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[IP] Insulin Fails Test As Preventive
- To: <Undisclosed-Recipient:@mail4.mx.voyager.net;>
- Subject: [IP] Insulin Fails Test As Preventive
- From: "jhughey" <email @ redacted>
- Date: Thu, 30 May 2002 21:46:53 -0500
- Reply-To: email @ redacted
Insulin Fails Test As Preventive *
/Wed May 29, 5:00 PM ET/
/By JEFF DONN, Associated Press Writer/
BOSTON (AP) - To doctors' disappointment, a landmark study has found
that preventive injections of insulin do not ward off a common form of
The idea of preventing diabetes with insulin has been considered for
decades. More recently, animal research and small studies with people
suggested it would work for type 1 diabetes. Some doctors were already
giving insulin to patients in the hope of preventing it.
"The history of medicine is littered with wrong conclusions drawn from
pilot studies," said Dr. Jay Skyler, a hormone specialist at the
University of Miami who led the study, which was funded by the National
Institutes of Health (news
- web sites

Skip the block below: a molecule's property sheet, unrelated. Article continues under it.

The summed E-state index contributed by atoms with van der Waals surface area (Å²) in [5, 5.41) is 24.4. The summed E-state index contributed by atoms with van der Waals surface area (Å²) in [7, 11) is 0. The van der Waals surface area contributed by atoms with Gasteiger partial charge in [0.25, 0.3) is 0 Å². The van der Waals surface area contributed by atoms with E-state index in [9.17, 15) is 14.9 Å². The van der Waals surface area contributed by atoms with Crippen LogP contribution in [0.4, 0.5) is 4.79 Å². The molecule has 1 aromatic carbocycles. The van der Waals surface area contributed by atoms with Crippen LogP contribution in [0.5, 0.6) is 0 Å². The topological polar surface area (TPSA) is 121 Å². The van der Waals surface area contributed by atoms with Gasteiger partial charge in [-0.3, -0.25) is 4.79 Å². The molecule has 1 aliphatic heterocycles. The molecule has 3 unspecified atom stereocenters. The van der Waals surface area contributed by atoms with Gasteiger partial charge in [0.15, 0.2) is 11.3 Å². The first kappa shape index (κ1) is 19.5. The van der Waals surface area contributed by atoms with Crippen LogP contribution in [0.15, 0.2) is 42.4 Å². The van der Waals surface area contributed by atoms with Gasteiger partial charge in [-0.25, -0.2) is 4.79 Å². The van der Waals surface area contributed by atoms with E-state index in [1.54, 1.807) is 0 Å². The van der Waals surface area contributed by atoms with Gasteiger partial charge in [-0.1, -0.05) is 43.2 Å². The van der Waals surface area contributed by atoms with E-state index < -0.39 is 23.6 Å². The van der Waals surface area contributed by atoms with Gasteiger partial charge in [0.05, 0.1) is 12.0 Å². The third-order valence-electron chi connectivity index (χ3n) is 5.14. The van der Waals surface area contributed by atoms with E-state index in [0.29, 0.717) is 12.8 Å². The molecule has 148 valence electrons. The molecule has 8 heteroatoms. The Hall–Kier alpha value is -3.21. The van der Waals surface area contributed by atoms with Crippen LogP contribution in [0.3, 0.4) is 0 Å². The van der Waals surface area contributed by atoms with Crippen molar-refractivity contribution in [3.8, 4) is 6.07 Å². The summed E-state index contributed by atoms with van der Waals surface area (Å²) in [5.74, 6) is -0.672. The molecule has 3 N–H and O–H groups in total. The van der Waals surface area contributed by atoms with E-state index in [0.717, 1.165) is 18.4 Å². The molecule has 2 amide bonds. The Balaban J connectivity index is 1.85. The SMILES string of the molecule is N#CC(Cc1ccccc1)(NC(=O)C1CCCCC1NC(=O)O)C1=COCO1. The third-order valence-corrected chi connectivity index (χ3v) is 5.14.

The preliminary findings were reported in Thursday's New England Journal
of Medicine (news
- web sites
Up to 1 million Americans have the disease, formerly known as juvenile
diabetes, and face a lifetime of taking insulin. The body's defenses
attack the pancreas' ability to make insulin, a substance that processes
sugar. People at high risk for type 1 diabetes can be identified from
antibodies and other testing.
In theory, preventive insulin could either rest the body's insulin cells
and thus make them stronger, or retool the immune system to stop its
assault on the pancreas.
More common type 2 diabetes -- in which the body cannot process insulin
correctly -- would be beyond the reach of preventive insulin.
Of 84,228 screened for the study, 339 were identified with a five-year
risk of more than 50 percent of developing diabetes. They were randomly
assigned to undergo insulin injections or just monitoring. Both groups
developed the disease at an annual rate of about 15 percent.
The research team is still working on preventing type 1 diabetes with an
insulin pill, which is thought to work by a different mechanism. Those
findings could come next year.
Dr. Richard Jackson, a study supervisor at Boston's Joslin Diabetes
Center, said he holds "reasonable hope" for success with the pill. "If
we look at the history of clinical research, it's rare that the first
arrow hits the target," he said.
A separate study in the journal did offer some hope for people with the
type 1 disease.
The researchers found that a drug designed from an immune-system
antibody known as OKT3 can arrest the disease in its early stages for at
least a year. However, the drug is not expected to delay the disease
Twelve patients were treated in this preliminary test supervised at
Columbia University. Nine kept their ability to make insulin.
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